By Mike Harland, Director of LifeWay Worship and keynote speaker for the upcoming Renewing Worship EXPO.
There are many good reasons to provide an age-appropriate worship experience for kids at church. Here are a few of them:
- The teaching time can be designed to be at the level of the understanding of children.
- The room can be set up with visuals that are age specific.
- The songs can be selected to be the right key and with lyrics that children understand.
- There can be activities to enhance learning that are not possible in the large worship time.
- Parents can attend a worship service without the distraction of caring for their kids.
.There are more reasons than these and I understand why many churches choose to do this. But I’m convinced that isolating children from their parents in worship on a regular basis also creates challenges in the spiritual development process. In those models, children may not associate worship as something their family does together. The ongoing spiritual conversation that families should be having is interrupted by separate experiences at church. They learn by imitation. When we isolate them from their parents, we are removing the most important example they have on their spiritual journey. The children are not the only ones who can lose here. Parents learn so much about their own faith in the journey of passing it to their children.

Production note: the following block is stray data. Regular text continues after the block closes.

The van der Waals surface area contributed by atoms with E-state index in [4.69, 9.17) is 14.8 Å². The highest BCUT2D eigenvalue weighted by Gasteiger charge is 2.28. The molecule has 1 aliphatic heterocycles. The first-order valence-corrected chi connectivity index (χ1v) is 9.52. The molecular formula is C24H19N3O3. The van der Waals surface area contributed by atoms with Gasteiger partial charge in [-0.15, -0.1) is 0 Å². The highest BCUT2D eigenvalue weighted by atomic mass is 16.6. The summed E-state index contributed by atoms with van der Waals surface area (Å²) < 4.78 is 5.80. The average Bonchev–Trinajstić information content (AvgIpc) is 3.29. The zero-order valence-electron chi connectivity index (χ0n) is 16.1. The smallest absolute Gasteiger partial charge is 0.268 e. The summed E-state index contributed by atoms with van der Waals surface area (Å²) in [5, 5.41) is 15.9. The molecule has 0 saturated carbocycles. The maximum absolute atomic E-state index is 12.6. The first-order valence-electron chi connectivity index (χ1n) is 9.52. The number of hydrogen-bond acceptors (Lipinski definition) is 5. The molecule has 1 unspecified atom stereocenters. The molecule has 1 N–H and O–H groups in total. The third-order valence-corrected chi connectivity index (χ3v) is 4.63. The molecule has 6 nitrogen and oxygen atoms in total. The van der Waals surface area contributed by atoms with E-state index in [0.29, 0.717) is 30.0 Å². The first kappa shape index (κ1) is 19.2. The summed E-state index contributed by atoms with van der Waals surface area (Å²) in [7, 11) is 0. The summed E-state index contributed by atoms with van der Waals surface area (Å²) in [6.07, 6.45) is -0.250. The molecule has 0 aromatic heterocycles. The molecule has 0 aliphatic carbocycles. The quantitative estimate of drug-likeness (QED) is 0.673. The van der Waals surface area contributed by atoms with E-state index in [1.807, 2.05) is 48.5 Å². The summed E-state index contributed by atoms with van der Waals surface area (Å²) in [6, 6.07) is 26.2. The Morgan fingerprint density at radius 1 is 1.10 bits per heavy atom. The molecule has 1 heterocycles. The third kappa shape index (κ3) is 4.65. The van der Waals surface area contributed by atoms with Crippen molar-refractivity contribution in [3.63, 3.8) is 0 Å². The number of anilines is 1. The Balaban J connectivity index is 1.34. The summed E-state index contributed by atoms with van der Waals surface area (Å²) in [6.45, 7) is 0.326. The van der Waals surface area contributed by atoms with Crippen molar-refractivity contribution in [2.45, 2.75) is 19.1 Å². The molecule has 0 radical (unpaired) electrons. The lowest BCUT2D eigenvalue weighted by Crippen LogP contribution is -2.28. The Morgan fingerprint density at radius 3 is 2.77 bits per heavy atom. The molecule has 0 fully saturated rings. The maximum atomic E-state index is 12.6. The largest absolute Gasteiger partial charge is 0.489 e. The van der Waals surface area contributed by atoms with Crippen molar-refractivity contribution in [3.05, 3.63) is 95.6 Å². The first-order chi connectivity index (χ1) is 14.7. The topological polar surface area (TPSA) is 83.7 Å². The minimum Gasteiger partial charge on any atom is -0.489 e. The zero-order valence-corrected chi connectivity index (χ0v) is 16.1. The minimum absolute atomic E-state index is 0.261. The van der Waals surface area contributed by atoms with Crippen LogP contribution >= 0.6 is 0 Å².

What if, rather than being a burden, sitting with your children in worship can be seen as a great privilege and opportunity to teach and train your children? What if churches spent more time and energy equipping parents to shepherd their kids well in worship instead of “rescuing” parents from their kids by providing a separate experience?
What if dads took the responsibility of demonstrating how to worship to their children as seriously as they do the job of teaching them to swim? Or catch a ball? What if moms embraced the responsibility of modeling prayer and praise for their children in the corporate setting of worship as much as how to study for a test?
I’ve observed this for years – A child will learn more about worship in a single service sitting next to parents that are engaged in the worship service than he or she will learn in a year of a separate experience. When Dad sings, everyone sings.
I’m not saying we shouldn’t have childcare – not at all. But I am saying we should not replace the role of Moms and Dads at church. Let’s make sure we help families disciple their own kids.
The family is the single most important discipleship small group we have. Please don’t take the privilege of worship discipleship away from the families you lead. Instead, equip them to do it well.
If we did this right, we would raise up a generation of passionate worshippers.
This article was reposted with permission and first appeared at WorshipLife.com.
I’ve observed this for years – A child will learn more about worship in a single service sitting next to parents that are engaged in the worship service than he or she will learn in a year of a separate experience.